Possible design parameters for the inventive valve include: Mass: less than about 27 grams; Power: about 125 watts peak; Leak Rate: about 1×10−10 atm cc/sec (He); Gasflow orifice diameter: about 0.070 inches; Life cycles: less than 10,000 cycles; Operating Temperature: about −50 degrees Centigrade to about +200 degrees Centigrade; Survival Temperature: about −70 degrees Centigrade to about +250 degrees Centigrade; Operation Time (open to closed): less than 5 msec; includes an open position indicator; hermetically isolate and minimize gas sample volume; and all materials in gas flow must be inert. These parameters are design guidelines only and do not limit the scope of the invention. Varying embodiments of the invention may or may not meet one or more of the listed parameters.

The valve includes a small double-latching solenoid valve that uses a permanent magnet to latch the armature in either the open or closed position. No intermediate position is possible. In the closed position, the armature compresses a spring, such as a stack of disc spring washers. The stack of washers press a pintle onto a tip that is pressed into the valve seat. The valve seat is the orifice to be opened or closed. To account for machining tolerances and misalignment, the tip is “floating.” “Floating” means that the tip is loosely held in position by a mechanical capture, but the tip is not held firmly in-axis with the pintle. When the pintle presses the tip into the valve seat, the tip is free to rotate and translate a small amount. That is, the tip (which has a bulbous surface) “self-seats” in the conical valve seat.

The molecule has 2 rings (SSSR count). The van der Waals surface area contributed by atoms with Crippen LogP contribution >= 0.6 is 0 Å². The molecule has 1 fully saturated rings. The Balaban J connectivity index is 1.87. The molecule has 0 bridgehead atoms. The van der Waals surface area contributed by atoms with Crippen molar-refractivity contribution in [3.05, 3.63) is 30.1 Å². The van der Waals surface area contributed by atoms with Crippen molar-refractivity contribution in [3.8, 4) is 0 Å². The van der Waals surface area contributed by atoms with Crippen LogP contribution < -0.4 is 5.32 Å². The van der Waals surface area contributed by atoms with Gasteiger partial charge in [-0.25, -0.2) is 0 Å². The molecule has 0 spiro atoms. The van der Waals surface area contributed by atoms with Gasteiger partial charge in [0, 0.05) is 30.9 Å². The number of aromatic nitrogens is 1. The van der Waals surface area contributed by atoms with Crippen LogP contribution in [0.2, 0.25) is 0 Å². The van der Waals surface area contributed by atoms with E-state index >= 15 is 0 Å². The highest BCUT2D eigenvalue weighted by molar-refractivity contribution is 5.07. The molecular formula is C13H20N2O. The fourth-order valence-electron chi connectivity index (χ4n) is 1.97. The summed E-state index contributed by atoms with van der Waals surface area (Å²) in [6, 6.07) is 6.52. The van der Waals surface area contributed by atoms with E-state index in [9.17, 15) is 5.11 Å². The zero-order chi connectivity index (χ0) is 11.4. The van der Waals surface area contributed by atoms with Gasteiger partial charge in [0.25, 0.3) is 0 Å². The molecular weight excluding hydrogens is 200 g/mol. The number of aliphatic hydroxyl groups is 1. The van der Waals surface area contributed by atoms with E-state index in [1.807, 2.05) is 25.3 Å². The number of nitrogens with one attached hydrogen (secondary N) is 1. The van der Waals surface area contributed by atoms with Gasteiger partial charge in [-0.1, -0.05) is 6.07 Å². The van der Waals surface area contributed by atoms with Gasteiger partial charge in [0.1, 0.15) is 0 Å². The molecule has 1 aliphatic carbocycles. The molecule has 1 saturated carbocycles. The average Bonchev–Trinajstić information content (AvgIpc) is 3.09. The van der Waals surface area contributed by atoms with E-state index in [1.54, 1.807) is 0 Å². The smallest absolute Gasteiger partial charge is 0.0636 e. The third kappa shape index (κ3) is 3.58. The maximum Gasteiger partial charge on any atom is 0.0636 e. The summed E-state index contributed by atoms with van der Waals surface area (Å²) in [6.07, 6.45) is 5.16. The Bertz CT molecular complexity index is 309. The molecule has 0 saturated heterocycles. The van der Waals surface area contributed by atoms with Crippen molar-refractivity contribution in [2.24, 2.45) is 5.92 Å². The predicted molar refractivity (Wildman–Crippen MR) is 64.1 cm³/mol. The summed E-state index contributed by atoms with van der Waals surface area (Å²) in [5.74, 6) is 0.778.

To open the valve, an electronic pulse is sent to the coils. The electronic pulse cancels the magnetic flux that produces the force to hold the valve closed, and adds to the flux trying to open the valve. The electronic pulse causes the armature to move to the open position, which moves the pintle to the open position, which pulls the tip out of the valve seat and opens the valve orifice.

The floating valve tip allows manufacturing tolerances to be relaxed. The floating feature, combined with the radius of curvature on the tip, allows the tip to “self-seat” in the valve seat. The valve may be directly welded into a manifold without the need of a precisely located and attached intermediate valve plate. Two independent coils are used in the solenoid, which is removable from the valve. If there is a failure associated with one of the coils, the entire solenoid may be removed and replaced without removing the valve from the manifold. Additionally, the coils may be run in parallel to add redundancy or in series to lower the current requirement.